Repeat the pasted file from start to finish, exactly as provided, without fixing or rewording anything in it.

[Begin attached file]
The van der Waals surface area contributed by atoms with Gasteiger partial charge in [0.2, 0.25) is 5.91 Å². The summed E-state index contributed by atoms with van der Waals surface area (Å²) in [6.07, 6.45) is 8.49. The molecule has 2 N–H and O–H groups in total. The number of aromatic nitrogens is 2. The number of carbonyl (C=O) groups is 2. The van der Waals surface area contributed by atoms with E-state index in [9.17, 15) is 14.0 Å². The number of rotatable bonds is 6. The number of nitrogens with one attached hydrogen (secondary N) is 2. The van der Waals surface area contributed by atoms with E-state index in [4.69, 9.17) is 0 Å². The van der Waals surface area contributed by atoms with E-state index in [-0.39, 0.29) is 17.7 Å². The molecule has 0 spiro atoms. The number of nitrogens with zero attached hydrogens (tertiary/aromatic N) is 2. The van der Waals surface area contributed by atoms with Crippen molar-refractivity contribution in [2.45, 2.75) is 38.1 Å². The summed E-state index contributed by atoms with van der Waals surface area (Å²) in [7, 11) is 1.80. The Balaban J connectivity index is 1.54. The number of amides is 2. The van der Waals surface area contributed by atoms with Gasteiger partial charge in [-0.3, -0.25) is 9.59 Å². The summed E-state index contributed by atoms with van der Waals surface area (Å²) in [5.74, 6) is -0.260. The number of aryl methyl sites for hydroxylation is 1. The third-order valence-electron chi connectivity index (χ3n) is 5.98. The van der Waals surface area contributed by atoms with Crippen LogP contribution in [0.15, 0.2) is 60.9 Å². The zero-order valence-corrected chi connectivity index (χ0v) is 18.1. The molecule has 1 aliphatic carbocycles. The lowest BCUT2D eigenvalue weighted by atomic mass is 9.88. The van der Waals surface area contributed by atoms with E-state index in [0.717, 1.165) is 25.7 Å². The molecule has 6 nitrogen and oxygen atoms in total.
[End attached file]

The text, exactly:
The van der Waals surface area contributed by atoms with Gasteiger partial charge in [0.2, 0.25) is 5.91 Å². The summed E-state index contributed by atoms with van der Waals surface area (Å²) in [6.07, 6.45) is 8.49. The molecule has 2 N–H and O–H groups in total. The number of aromatic nitrogens is 2. The number of carbonyl (C=O) groups is 2. The van der Waals surface area contributed by atoms with E-state index in [9.17, 15) is 14.0 Å². The number of rotatable bonds is 6. The number of nitrogens with one attached hydrogen (secondary N) is 2. The van der Waals surface area contributed by atoms with E-state index in [4.69, 9.17) is 0 Å². The van der Waals surface area contributed by atoms with E-state index in [-0.39, 0.29) is 17.7 Å². The molecule has 0 spiro atoms. The number of nitrogens with zero attached hydrogens (tertiary/aromatic N) is 2. The van der Waals surface area contributed by atoms with Crippen molar-refractivity contribution in [2.45, 2.75) is 38.1 Å². The summed E-state index contributed by atoms with van der Waals surface area (Å²) in [7, 11) is 1.80. The Balaban J connectivity index is 1.54. The number of amides is 2. The van der Waals surface area contributed by atoms with Gasteiger partial charge in [-0.3, -0.25) is 9.59 Å². The summed E-state index contributed by atoms with van der Waals surface area (Å²) in [5.74, 6) is -0.260. The number of aryl methyl sites for hydroxylation is 1. The third-order valence-electron chi connectivity index (χ3n) is 5.98. The van der Waals surface area contributed by atoms with Crippen LogP contribution in [0.15, 0.2) is 60.9 Å². The zero-order valence-corrected chi connectivity index (χ0v) is 18.1. The molecule has 1 aliphatic carbocycles. The lowest BCUT2D eigenvalue weighted by atomic mass is 9.88. The van der Waals surface area contributed by atoms with E-state index in [0.717, 1.165) is 25.7 Å². The molecule has 6 nitrogen and oxygen atoms in total.